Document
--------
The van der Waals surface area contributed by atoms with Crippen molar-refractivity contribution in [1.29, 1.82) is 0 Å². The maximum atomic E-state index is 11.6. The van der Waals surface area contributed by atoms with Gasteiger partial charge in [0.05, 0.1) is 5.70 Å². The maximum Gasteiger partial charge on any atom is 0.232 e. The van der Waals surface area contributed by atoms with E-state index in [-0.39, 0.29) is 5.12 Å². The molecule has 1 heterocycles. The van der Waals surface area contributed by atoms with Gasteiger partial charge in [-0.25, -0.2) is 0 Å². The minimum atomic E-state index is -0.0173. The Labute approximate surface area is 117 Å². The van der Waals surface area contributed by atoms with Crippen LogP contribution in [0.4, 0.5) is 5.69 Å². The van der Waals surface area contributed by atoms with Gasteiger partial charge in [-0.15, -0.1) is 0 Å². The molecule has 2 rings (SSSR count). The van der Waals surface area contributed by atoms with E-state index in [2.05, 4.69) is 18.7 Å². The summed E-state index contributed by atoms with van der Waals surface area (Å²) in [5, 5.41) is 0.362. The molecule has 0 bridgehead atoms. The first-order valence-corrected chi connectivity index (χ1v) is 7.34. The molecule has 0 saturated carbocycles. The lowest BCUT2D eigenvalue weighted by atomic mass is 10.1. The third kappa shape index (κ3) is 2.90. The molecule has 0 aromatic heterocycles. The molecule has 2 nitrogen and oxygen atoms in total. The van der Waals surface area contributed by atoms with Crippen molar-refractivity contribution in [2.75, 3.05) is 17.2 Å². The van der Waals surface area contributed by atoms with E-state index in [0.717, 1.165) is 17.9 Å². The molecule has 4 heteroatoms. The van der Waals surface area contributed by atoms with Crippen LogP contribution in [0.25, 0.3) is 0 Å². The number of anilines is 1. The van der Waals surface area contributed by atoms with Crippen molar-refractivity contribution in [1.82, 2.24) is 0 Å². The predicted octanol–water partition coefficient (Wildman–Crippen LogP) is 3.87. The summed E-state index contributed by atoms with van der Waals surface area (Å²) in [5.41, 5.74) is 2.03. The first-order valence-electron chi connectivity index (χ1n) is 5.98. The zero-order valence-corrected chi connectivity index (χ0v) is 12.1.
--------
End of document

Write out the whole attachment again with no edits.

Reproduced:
The van der Waals surface area contributed by atoms with Crippen molar-refractivity contribution in [1.29, 1.82) is 0 Å². The maximum atomic E-state index is 11.6. The van der Waals surface area contributed by atoms with Gasteiger partial charge in [0.05, 0.1) is 5.70 Å². The maximum Gasteiger partial charge on any atom is 0.232 e. The van der Waals surface area contributed by atoms with E-state index in [-0.39, 0.29) is 5.12 Å². The molecule has 1 heterocycles. The van der Waals surface area contributed by atoms with Gasteiger partial charge in [-0.25, -0.2) is 0 Å². The minimum atomic E-state index is -0.0173. The Labute approximate surface area is 117 Å². The van der Waals surface area contributed by atoms with Crippen LogP contribution in [0.4, 0.5) is 5.69 Å². The van der Waals surface area contributed by atoms with Gasteiger partial charge in [-0.15, -0.1) is 0 Å². The molecule has 2 rings (SSSR count). The van der Waals surface area contributed by atoms with E-state index in [2.05, 4.69) is 18.7 Å². The summed E-state index contributed by atoms with van der Waals surface area (Å²) in [5, 5.41) is 0.362. The molecule has 0 bridgehead atoms. The first-order valence-corrected chi connectivity index (χ1v) is 7.34. The molecule has 0 saturated carbocycles. The lowest BCUT2D eigenvalue weighted by atomic mass is 10.1. The third kappa shape index (κ3) is 2.90. The molecule has 0 aromatic heterocycles. The molecule has 2 nitrogen and oxygen atoms in total. The van der Waals surface area contributed by atoms with Crippen molar-refractivity contribution in [2.75, 3.05) is 17.2 Å². The van der Waals surface area contributed by atoms with E-state index in [0.717, 1.165) is 17.9 Å². The molecule has 4 heteroatoms. The van der Waals surface area contributed by atoms with Crippen LogP contribution in [0.25, 0.3) is 0 Å². The number of anilines is 1. The van der Waals surface area contributed by atoms with Crippen molar-refractivity contribution in [1.82, 2.24) is 0 Å². The predicted octanol–water partition coefficient (Wildman–Crippen LogP) is 3.87. The summed E-state index contributed by atoms with van der Waals surface area (Å²) in [5.41, 5.74) is 2.03. The first-order valence-electron chi connectivity index (χ1n) is 5.98. The zero-order valence-corrected chi connectivity index (χ0v) is 12.1.